This Way, That Way, Off We Go! A paperback story

Blog header, author Richard Kemp

We’ve launched Paperback Books for the first time on, and the debut publication that went through the press was written by one of our own. Solopress designer Richard Kemp has written a book for children, titled “This Way, That Way, Off We Go!”

Richard had the idea for his book 20 years ago. During that time, it’s evolved from a collection of loose, hand-drawn pages to a fully fledged paperback book with its own barcode and ISBN number! 

We spoke to Richard about the process he, and long time colleague and illustrator Matt Bruty, went through to arrive at the finished article.

A whole new story…

Richard’s aim for the book was to create a story that was easy to follow for preschool and key stage one children. He was keen to weave elements of colours and counting into a narrative thread that all kids could relate to. 

Piece by piece, he came up with the tale of a child and their cuddly toy “Thingy-Bob”, faced with the task of tidying their toys. However, we all know how easy it is to be distracted while tidying, and it doesn’t take long for the child’s vivid imagination to take over. Almost immediately, they embark on a magical journey, encountering monkeys, wizards, aliens and more!

An early call

Writing for children raises a lot of stylistic questions for authors. Many of them seem obvious, but some are quite unexpected.

A fundamental decision at the outset might be to decide on a gender for the protagonist. Any choice here can limit how inclusive the book feels for young readers. Richard decided to side-step the issue by leaving the child’s gender ambiguous throughout the book.

We never get a good look at the child’s face, and there are no specific pronouns to pin the character down. That leaves it up to the young reader’s imagination to decide how they see the character, or to put themselves in the character’s place.

Making exceptions for the children

Other equally important questions arise around how to express certain ideas in the text. For example, Richard’s book centres around numbers and counting. Should the numbers appear as numerals, or should they be spelt out? While numbers written as part of a sentence are most often spelled out, Richard decided on numerals which he felt would be more easily recognisable by children. 

Similarly, Richard opted for block capitals to express the different colours in the book. While those words wouldn’t be capitalised according to traditional grammar rules, he felt they would provide more impact in caps. Again there’s no wrong answers, but it’s good to consider these decisions.

What’s your type?

When it comes to selecting a typeface, there are various schools of thought around what makes a good font for kids. Many feel that Sans-serif fonts are easier to read.

Serifs are the small strokes at the beginnings and ends of the letters. Sans-serif fonts do without these strokes, arguably leaving the core shape of the letter a little clearer to make out. Likewise, literacy experts recommend using a version of the lowercase “a”, without the aperture at the top.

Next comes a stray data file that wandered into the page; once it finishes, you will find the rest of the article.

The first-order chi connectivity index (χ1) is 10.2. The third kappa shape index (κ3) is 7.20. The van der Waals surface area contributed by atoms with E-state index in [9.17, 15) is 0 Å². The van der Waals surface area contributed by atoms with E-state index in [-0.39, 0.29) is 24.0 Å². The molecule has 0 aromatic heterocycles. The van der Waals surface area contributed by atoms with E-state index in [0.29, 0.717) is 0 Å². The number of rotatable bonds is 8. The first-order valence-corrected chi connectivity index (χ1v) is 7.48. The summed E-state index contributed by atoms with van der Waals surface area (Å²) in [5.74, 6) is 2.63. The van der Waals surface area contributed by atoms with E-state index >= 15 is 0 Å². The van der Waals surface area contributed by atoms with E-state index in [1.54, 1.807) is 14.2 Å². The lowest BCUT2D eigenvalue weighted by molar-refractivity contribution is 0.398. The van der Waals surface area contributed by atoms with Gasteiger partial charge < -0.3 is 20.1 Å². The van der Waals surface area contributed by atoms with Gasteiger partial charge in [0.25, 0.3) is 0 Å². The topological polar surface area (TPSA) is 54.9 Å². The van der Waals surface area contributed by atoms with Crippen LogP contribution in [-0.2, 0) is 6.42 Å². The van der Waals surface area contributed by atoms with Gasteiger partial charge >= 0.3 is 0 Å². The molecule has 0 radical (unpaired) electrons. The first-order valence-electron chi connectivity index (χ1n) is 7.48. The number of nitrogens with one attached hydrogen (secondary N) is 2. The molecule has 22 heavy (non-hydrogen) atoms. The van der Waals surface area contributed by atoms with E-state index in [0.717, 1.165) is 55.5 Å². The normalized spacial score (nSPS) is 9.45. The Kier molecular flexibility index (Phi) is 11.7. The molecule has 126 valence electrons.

However, it’s worth noting that The Gruffalo and The Very Hungry Caterpillar break both of these rules, and those titles did OK! Other kids’ classics like The Tiger Who Came Tea and Elmer feature a serif font, but with the closed counter “a”.

Richard was keen for his book to sit within this tradition, but to appear as welcoming and accessible as possible. He opted for a font called Cormorant Infant, a serif font adapted for young readers with that all important “a”.

Finding a level, finding a style

Writing for this age group – preschoolers through to key stage one pupils – presents a unique challenge, because the reading experience changes so radically during these years. The younger audience will almost certainly have the book read to them by a grown up. Kids in the middle of the bracket might be reading it accompanied by an adult. Older children will be able to read it independently. Richard used his awareness of this issue to make sure there was something for everyone on each page, both in terms of words and pictures.


Repetition is a common feature of books for this age group and it was an element that Richard wanted to include. Having a repeated phrase throughout the story helps to round off each encounter the characters experience, and provides a sing-along element for adults and children reading together.

Originally, the repeated sections that closed each double page spread were longer. However, when Richard invited feedback from friends with young children, they felt it was too long. Instead of driving the story on, the longer repeated section became slightly laboured, slowing the momentum. In response, Richard shortened the phrase to:

“Come on, Thingy-Bob.

This way, that way, off we go!”

Talking pictures

To create the illustrations, Richard turned to his friend and colleague Matt Bruty, himself a children’s author. Richard and Matt’s long standing relationship as fellow designers meant they had a short-hand between them, allowing communication to flow freely.